Omar: Even in the US, the majority is the same. They (i.e., the majority, white people) don't think it's good to interpret things as deeply as I do. I'm an X-Men fan, and I love comic books. So about any show I make, they'll say, " Be cool; let's not make a complicated political storyline; let's make a fantasy story." But like Superman beat Nazi dogs, Captain America fought fascism, the X-Men came out during the civil rights movement, and subcultures have always been political. Just because they [i.e., the majority, white people] are fed up with it doesn't change it, and I think they don't look at it knowingly. 'I want to consume it without thinking, 'that's the kind of state of affairs they like. They can find representations of themselves all over society. They want that state where they're walking around in bulletproof vests, and they've got Super Mario music playing in their head, and Mario's got a star, and he's walking around invincible. It's like saying nothing will happen to me, but we can't escape some things. To them, it's a bad thing. I love accidents.

Unfortunately in the X-Men there's always genocide. I'm sick and tired of seeing these beatings. We had the most diverse team ever, with their three black guys on the team, and then the team was wiped out. So we're talking about why we have to pay such a violent price and what important points we have to show to prove.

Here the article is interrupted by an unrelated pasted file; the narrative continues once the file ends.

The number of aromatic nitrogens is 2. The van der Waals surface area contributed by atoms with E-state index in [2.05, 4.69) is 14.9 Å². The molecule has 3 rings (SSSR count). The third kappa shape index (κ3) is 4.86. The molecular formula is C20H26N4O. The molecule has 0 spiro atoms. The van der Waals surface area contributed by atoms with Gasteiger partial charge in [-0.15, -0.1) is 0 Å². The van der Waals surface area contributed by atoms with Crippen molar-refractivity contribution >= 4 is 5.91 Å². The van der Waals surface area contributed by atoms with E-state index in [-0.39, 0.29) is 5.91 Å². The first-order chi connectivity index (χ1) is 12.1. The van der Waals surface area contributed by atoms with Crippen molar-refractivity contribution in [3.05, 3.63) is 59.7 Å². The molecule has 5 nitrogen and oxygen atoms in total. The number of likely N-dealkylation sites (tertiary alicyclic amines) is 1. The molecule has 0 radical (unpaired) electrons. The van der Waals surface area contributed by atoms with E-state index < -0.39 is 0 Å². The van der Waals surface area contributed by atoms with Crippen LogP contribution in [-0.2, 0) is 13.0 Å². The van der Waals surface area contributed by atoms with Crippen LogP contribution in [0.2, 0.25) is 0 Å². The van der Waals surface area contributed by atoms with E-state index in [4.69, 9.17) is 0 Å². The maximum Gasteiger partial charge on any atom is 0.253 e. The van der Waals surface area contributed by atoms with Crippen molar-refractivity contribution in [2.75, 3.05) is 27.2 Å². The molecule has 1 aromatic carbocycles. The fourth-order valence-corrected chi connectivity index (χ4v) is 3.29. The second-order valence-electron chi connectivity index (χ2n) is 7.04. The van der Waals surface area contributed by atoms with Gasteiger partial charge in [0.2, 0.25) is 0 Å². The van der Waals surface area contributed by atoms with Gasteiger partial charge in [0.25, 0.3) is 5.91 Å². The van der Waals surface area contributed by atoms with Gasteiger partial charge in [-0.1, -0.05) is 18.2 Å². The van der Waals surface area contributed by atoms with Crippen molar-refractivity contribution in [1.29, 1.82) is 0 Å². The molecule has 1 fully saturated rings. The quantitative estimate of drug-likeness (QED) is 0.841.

One Piece is the perfect meme for these types of stories when it comes to Japanese productions. It's about friendship. But in ‘One Piece' main characters are trying to overthrow the government. The government now has a system crushing them, and the story is that it is unjust. But someone says: 'This isn't political.' Are you kidding? So they just consume the whole story and they don't see the whole picture of what's being said, so they say, this story is hilarious. Whereas for us, everything has a subtext. So, I always hit a void where I can find relevance.

As I mentioned in Black Nerd Problems, in The Avengers, vol. 5, issue 37, Mr. Fantastic's daughter Valeria from the Fantastic Four gives her father a note with advice for his problem. The note says: "You can't win. It's time to start thinking about how not to lose". When I read that, I thought that it sounded like the experience of black people in America. We are not from here. And the system is actually set up so that what I'm saying makes sense. Racism is racism, and it's a terrible thing. But it's also a complicated Rubik's cube. You know what I mean? If you fix one thing in one aspect, another aspect goes wrong again, and you have to start all over again. In the same way, in racism, some good work can make us suffer. So, every day, we think about how not to lose, but we can't win. What does it mean to lose in the first place? Is it being killed? Being harassed? If you can't win, what can you do? How can we not lose? How can I not lose? How do I get through the next day to day? It's my job to make you think about these things and what a good story can do for you. Do they (i.e., the majority, white people) want to escape reality by consuming these stories? I'll be back to reality in a minute.

Tami Yanagisawa: Omar's interpretations of subculture works are intelligent and profound, and I'm always really impressed, but I wonder if this kind of interpretation is still difficult for the ordinary fan.

Omar: No, it's not like that; regular fans also have great interpretations and discussions. Even in the US, there are gatekeepers in the NERD world, and they tend not to allow interpretation. I've had experiences like that, where I've been rejected at the gate. But it's important to have your own opinion without fear. It's crucial to become unconventional, but that takes time.

■To avoid becoming a toxic fan